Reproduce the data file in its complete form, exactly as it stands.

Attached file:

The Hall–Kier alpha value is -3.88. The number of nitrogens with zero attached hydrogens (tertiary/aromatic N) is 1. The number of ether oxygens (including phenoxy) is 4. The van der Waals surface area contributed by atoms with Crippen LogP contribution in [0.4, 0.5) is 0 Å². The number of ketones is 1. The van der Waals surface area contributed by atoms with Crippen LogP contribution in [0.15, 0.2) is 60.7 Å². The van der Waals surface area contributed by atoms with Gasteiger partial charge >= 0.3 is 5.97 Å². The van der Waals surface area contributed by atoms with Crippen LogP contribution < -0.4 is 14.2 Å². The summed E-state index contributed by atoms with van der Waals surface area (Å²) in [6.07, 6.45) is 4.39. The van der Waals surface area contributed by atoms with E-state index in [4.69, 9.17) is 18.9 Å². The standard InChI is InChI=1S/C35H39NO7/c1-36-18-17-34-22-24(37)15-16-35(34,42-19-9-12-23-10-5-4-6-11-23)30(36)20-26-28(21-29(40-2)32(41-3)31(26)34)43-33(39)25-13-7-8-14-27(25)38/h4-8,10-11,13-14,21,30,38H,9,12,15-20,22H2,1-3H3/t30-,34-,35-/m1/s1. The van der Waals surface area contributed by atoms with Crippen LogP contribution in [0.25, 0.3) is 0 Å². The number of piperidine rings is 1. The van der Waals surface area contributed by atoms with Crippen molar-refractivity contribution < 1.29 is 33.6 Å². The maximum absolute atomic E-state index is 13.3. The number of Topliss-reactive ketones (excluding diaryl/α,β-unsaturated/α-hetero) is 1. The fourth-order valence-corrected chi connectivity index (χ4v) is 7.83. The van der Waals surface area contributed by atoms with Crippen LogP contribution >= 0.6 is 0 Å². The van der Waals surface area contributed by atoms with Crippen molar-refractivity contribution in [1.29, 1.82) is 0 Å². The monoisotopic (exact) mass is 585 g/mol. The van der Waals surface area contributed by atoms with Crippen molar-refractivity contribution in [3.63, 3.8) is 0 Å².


The Hall–Kier alpha value is -3.88. The number of nitrogens with zero attached hydrogens (tertiary/aromatic N) is 1. The number of ether oxygens (including phenoxy) is 4. The van der Waals surface area contributed by atoms with Crippen LogP contribution in [0.4, 0.5) is 0 Å². The number of ketones is 1. The van der Waals surface area contributed by atoms with Crippen LogP contribution in [0.15, 0.2) is 60.7 Å². The van der Waals surface area contributed by atoms with Gasteiger partial charge >= 0.3 is 5.97 Å². The van der Waals surface area contributed by atoms with Crippen LogP contribution < -0.4 is 14.2 Å². The summed E-state index contributed by atoms with van der Waals surface area (Å²) in [6.07, 6.45) is 4.39. The van der Waals surface area contributed by atoms with E-state index in [4.69, 9.17) is 18.9 Å². The standard InChI is InChI=1S/C35H39NO7/c1-36-18-17-34-22-24(37)15-16-35(34,42-19-9-12-23-10-5-4-6-11-23)30(36)20-26-28(21-29(40-2)32(41-3)31(26)34)43-33(39)25-13-7-8-14-27(25)38/h4-8,10-11,13-14,21,30,38H,9,12,15-20,22H2,1-3H3/t30-,34-,35-/m1/s1. The van der Waals surface area contributed by atoms with Crippen LogP contribution in [0.25, 0.3) is 0 Å². The number of piperidine rings is 1. The van der Waals surface area contributed by atoms with Crippen molar-refractivity contribution < 1.29 is 33.6 Å². The maximum absolute atomic E-state index is 13.3. The number of Topliss-reactive ketones (excluding diaryl/α,β-unsaturated/α-hetero) is 1. The fourth-order valence-corrected chi connectivity index (χ4v) is 7.83. The van der Waals surface area contributed by atoms with Crippen LogP contribution >= 0.6 is 0 Å². The van der Waals surface area contributed by atoms with Crippen molar-refractivity contribution in [1.29, 1.82) is 0 Å². The monoisotopic (exact) mass is 585 g/mol. The van der Waals surface area contributed by atoms with Crippen molar-refractivity contribution in [3.63, 3.8) is 0 Å².